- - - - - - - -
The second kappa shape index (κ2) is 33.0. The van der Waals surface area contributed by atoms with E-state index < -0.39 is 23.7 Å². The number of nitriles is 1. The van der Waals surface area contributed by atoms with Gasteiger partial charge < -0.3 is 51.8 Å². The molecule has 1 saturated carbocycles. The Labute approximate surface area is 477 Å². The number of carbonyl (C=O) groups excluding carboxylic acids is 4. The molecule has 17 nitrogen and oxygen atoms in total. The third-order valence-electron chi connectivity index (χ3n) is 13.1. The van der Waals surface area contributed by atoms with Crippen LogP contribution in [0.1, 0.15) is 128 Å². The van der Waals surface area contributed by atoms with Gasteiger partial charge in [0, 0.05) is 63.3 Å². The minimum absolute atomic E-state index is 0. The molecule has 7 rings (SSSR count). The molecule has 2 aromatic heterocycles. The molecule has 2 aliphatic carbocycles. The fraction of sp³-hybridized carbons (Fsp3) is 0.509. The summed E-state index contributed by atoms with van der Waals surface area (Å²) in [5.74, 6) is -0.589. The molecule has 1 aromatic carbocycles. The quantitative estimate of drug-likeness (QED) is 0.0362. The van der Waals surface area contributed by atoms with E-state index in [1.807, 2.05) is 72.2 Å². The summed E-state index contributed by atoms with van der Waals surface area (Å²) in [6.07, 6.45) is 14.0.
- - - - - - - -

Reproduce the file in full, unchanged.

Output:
The second kappa shape index (κ2) is 33.0. The van der Waals surface area contributed by atoms with E-state index < -0.39 is 23.7 Å². The number of nitriles is 1. The van der Waals surface area contributed by atoms with Gasteiger partial charge < -0.3 is 51.8 Å². The molecule has 1 saturated carbocycles. The Labute approximate surface area is 477 Å². The number of carbonyl (C=O) groups excluding carboxylic acids is 4. The molecule has 17 nitrogen and oxygen atoms in total. The third-order valence-electron chi connectivity index (χ3n) is 13.1. The van der Waals surface area contributed by atoms with Crippen LogP contribution in [0.1, 0.15) is 128 Å². The van der Waals surface area contributed by atoms with Gasteiger partial charge in [0, 0.05) is 63.3 Å². The minimum absolute atomic E-state index is 0. The molecule has 7 rings (SSSR count). The molecule has 2 aromatic heterocycles. The molecule has 2 aliphatic carbocycles. The fraction of sp³-hybridized carbons (Fsp3) is 0.509. The summed E-state index contributed by atoms with van der Waals surface area (Å²) in [5.74, 6) is -0.589. The molecule has 1 aromatic carbocycles. The quantitative estimate of drug-likeness (QED) is 0.0362. The van der Waals surface area contributed by atoms with E-state index in [1.807, 2.05) is 72.2 Å². The summed E-state index contributed by atoms with van der Waals surface area (Å²) in [6.07, 6.45) is 14.0.